A closer look at the recent problem with Mexico – when the Obama administration, without consultation ended the NAFTA agreement which allowed Mexican trucks the ability to deliver in the US – reveals the answer to the question in the title:
We speak of the Democratic Congress’s recent approval of a law, signed by Mr. Obama, that killed any chance that long-haul freight trucks from Mexico could operate in the United States, as had been promised under the North American Free Trade Agreement. Giving U.S. and Mexican trucks reciprocal access to each other’s markets would save fuel and money. An international arbitration panel has also found that the United States is legally required to let Mexican trucks in.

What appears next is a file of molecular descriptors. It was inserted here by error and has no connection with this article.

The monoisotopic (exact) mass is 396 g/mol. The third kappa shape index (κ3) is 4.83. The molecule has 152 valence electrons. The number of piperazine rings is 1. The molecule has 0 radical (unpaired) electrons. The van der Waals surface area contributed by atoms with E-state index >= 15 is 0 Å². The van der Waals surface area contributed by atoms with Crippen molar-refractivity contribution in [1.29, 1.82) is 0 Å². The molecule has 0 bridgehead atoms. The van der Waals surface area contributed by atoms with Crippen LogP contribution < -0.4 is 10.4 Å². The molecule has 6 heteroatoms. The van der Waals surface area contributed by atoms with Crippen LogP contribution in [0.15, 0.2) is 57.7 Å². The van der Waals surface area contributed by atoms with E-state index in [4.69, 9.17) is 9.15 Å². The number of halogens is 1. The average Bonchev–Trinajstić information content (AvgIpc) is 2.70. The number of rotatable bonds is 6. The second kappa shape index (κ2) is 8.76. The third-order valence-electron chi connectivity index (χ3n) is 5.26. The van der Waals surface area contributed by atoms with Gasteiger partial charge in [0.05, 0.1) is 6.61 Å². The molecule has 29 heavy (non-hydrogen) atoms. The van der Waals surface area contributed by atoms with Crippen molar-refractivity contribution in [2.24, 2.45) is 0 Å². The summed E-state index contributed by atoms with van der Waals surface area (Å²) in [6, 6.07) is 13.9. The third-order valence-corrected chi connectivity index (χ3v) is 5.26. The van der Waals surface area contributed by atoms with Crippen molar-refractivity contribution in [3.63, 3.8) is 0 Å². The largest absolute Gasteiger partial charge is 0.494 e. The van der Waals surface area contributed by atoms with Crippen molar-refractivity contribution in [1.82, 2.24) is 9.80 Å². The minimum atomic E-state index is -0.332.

Yet the Teamsters union bitterly resisted, claiming that poorly regulated trucks from south of the border would be menaces on U.S. highways.
To meet legitimate safety concerns and this country’s legal obligations, the Bush administration promoted a pilot project under which Mexican trucks, screened by U.S. personnel, could operate freely within the United States. The Mexican trucks compiled a safety record comparable to that of American rigs. Almost everyone was happy with the deal — except the Teamsters, for whom economic turf rather than safety has always been paramount.
So we now know that it was a payoff to the Teamsters for their help during the election. Mexican trucks had met the safety concerns of the critics and compiled an excellent safety record in the US. Given that, how else do you explain a move which may end up costing us billions of dollars in agricultural exports to one of our major trading partners for no apparent legitimate reason?
It certainly seems to me that at least in this particular situation, political payback took precedence over what was best for America.
Hope and change.